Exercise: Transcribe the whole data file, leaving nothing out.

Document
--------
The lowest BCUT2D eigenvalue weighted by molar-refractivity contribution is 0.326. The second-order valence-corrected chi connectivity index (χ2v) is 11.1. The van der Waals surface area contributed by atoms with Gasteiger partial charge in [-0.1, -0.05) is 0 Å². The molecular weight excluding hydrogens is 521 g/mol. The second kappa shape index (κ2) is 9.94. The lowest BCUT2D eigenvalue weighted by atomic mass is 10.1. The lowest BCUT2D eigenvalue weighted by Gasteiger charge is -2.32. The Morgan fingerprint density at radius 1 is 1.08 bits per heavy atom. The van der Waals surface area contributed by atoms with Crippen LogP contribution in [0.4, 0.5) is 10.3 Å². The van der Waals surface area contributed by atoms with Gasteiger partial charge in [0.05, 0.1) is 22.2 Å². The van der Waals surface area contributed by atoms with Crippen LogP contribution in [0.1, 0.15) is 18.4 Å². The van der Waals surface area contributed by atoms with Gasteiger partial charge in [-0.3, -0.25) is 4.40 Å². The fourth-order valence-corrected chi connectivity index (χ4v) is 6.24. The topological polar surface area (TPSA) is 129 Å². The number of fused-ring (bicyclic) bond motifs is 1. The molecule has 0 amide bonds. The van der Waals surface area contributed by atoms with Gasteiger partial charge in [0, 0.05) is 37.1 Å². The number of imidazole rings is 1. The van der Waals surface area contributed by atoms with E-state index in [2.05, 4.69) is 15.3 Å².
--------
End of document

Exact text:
The lowest BCUT2D eigenvalue weighted by molar-refractivity contribution is 0.326. The second-order valence-corrected chi connectivity index (χ2v) is 11.1. The van der Waals surface area contributed by atoms with Gasteiger partial charge in [-0.1, -0.05) is 0 Å². The molecular weight excluding hydrogens is 521 g/mol. The second kappa shape index (κ2) is 9.94. The lowest BCUT2D eigenvalue weighted by atomic mass is 10.1. The lowest BCUT2D eigenvalue weighted by Gasteiger charge is -2.32. The Morgan fingerprint density at radius 1 is 1.08 bits per heavy atom. The van der Waals surface area contributed by atoms with Crippen LogP contribution in [0.4, 0.5) is 10.3 Å². The van der Waals surface area contributed by atoms with Gasteiger partial charge in [0.05, 0.1) is 22.2 Å². The van der Waals surface area contributed by atoms with Crippen LogP contribution in [0.1, 0.15) is 18.4 Å². The van der Waals surface area contributed by atoms with Gasteiger partial charge in [-0.3, -0.25) is 4.40 Å². The fourth-order valence-corrected chi connectivity index (χ4v) is 6.24. The topological polar surface area (TPSA) is 129 Å². The number of fused-ring (bicyclic) bond motifs is 1. The molecule has 0 amide bonds. The van der Waals surface area contributed by atoms with Gasteiger partial charge in [0, 0.05) is 37.1 Å². The number of imidazole rings is 1. The van der Waals surface area contributed by atoms with E-state index in [2.05, 4.69) is 15.3 Å².